“Mario.” I said.

Hushed, angry exclamations ensued as we all headed back to where we were counting.

Hours went by like this. I worked my way through the individual teabag bins, the Limoges tea cups, Wedgwood teapots, Cardew collectibles and the single-cup servings of gourmet hot chocolate. I counted tea balls and cozies and candied ginger and jams. I filled my coffee cup almost a dozen more times, but sleep deprivation was setting in. I could feel my eyelids get heavier, and my heart was racing. I was irritated, delirious and angry and decided it was probably better if I switched to a light tea at this point.

I made my way back to the backroom to put a kettle on, grabbing a pack of gunpowder tea on my way in. As I opened the door, the now-familiar scene of my manager, still playing Gameboy, still at her desk, greeted me. This time, she looked up.

“Don’t you think you’ve had enough coffee, Courtney?” She asked.

Gunpowder tea

I began to grind my teeth as I squeezed my hand around the gunpowder tea package.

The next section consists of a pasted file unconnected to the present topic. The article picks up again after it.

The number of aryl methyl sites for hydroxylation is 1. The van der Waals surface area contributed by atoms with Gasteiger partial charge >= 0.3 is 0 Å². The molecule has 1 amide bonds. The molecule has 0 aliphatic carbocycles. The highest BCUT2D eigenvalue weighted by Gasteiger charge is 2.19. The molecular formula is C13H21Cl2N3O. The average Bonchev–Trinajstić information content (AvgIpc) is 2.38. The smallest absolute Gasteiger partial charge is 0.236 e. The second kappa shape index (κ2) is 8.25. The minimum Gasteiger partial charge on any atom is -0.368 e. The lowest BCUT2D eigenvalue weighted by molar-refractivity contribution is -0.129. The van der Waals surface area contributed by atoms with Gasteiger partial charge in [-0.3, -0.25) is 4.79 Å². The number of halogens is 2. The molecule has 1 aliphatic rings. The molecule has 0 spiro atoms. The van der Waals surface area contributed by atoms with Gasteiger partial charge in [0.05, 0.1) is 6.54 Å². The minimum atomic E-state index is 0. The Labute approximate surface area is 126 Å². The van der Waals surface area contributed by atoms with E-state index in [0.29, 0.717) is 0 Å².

“Um… I don’t know? Just making myself a tea now, anyhow. I figure I’ll be heading home to bed soon.”

“Don’t count on it. You guys are the slowest counters I’ve worked with since I’ve been with this company.”

POP! The gunpowder tea package in my hand exploded under the force of my sheer hatred for this woman.

“I think you dropped something.” She pointed at a lone tea bag on the floor.

“Thanks.” I forced through gritted teeth. I made my tea and headed back out.

A few more hours passed and I was crashing. I could barely see straight, let alone think. My arms were trembling and I was yawning every minute or so. I checked my watch. Squinting through tired eyes at the timepiece, I saw that it was nearing 3 am.

I saw Ellie coming my way and set down my clipboard.

“She is still in the back room,” she shook her head. “If she helped us, we might be going home now.”